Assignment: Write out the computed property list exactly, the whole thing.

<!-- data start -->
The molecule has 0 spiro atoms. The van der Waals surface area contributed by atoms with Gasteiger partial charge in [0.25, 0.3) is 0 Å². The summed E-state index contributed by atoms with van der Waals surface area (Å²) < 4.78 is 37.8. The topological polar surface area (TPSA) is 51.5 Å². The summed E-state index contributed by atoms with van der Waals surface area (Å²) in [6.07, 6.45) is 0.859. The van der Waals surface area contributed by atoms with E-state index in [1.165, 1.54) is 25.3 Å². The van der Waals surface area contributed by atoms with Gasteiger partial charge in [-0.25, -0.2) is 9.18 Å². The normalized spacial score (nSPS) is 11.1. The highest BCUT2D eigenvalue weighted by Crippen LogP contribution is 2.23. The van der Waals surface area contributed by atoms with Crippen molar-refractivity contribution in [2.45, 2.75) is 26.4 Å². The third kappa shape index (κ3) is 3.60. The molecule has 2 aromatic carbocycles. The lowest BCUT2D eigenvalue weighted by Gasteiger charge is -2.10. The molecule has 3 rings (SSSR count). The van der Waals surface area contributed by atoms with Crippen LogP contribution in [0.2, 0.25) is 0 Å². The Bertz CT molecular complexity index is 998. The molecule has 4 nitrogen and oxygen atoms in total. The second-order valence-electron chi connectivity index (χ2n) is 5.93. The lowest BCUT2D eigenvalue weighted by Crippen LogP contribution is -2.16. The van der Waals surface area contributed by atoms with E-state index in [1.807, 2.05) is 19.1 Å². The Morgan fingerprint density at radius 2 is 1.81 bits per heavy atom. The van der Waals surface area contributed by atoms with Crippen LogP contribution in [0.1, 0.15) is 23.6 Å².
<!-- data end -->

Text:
The molecule has 0 spiro atoms. The van der Waals surface area contributed by atoms with Gasteiger partial charge in [0.25, 0.3) is 0 Å². The summed E-state index contributed by atoms with van der Waals surface area (Å²) < 4.78 is 37.8. The topological polar surface area (TPSA) is 51.5 Å². The summed E-state index contributed by atoms with van der Waals surface area (Å²) in [6.07, 6.45) is 0.859. The van der Waals surface area contributed by atoms with E-state index in [1.165, 1.54) is 25.3 Å². The van der Waals surface area contributed by atoms with Gasteiger partial charge in [-0.25, -0.2) is 9.18 Å². The normalized spacial score (nSPS) is 11.1. The highest BCUT2D eigenvalue weighted by Crippen LogP contribution is 2.23. The van der Waals surface area contributed by atoms with Crippen molar-refractivity contribution in [2.45, 2.75) is 26.4 Å². The third kappa shape index (κ3) is 3.60. The molecule has 2 aromatic carbocycles. The lowest BCUT2D eigenvalue weighted by Gasteiger charge is -2.10. The molecule has 3 rings (SSSR count). The van der Waals surface area contributed by atoms with Crippen LogP contribution in [0.2, 0.25) is 0 Å². The Bertz CT molecular complexity index is 998. The molecule has 4 nitrogen and oxygen atoms in total. The second-order valence-electron chi connectivity index (χ2n) is 5.93. The lowest BCUT2D eigenvalue weighted by Crippen LogP contribution is -2.16. The van der Waals surface area contributed by atoms with E-state index in [1.807, 2.05) is 19.1 Å². The Morgan fingerprint density at radius 2 is 1.81 bits per heavy atom. The van der Waals surface area contributed by atoms with Crippen LogP contribution in [0.1, 0.15) is 23.6 Å².